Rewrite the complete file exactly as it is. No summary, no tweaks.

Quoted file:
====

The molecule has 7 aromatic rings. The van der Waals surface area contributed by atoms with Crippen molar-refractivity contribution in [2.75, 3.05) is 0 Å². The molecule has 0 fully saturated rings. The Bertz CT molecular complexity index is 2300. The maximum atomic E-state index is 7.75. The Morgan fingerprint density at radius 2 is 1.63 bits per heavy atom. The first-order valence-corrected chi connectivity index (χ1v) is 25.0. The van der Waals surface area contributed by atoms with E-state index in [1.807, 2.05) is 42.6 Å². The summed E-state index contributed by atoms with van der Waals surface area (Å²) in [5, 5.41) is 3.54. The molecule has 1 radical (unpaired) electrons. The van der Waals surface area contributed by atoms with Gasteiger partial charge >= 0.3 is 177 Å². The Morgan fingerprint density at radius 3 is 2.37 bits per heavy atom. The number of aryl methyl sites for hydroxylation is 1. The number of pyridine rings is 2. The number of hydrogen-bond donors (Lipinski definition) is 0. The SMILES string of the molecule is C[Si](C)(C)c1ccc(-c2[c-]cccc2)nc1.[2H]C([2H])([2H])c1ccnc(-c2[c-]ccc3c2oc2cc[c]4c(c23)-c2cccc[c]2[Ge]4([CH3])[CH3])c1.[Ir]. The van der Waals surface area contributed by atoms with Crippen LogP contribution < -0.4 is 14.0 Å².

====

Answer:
The molecule has 7 aromatic rings. The van der Waals surface area contributed by atoms with Crippen molar-refractivity contribution in [2.75, 3.05) is 0 Å². The molecule has 0 fully saturated rings. The Bertz CT molecular complexity index is 2300. The maximum atomic E-state index is 7.75. The Morgan fingerprint density at radius 2 is 1.63 bits per heavy atom. The first-order valence-corrected chi connectivity index (χ1v) is 25.0. The van der Waals surface area contributed by atoms with E-state index in [1.807, 2.05) is 42.6 Å². The summed E-state index contributed by atoms with van der Waals surface area (Å²) in [5, 5.41) is 3.54. The molecule has 1 radical (unpaired) electrons. The van der Waals surface area contributed by atoms with Gasteiger partial charge >= 0.3 is 177 Å². The Morgan fingerprint density at radius 3 is 2.37 bits per heavy atom. The number of aryl methyl sites for hydroxylation is 1. The number of pyridine rings is 2. The number of hydrogen-bond donors (Lipinski definition) is 0. The SMILES string of the molecule is C[Si](C)(C)c1ccc(-c2[c-]cccc2)nc1.[2H]C([2H])([2H])c1ccnc(-c2[c-]ccc3c2oc2cc[c]4c(c23)-c2cccc[c]2[Ge]4([CH3])[CH3])c1.[Ir]. The van der Waals surface area contributed by atoms with Crippen LogP contribution < -0.4 is 14.0 Å².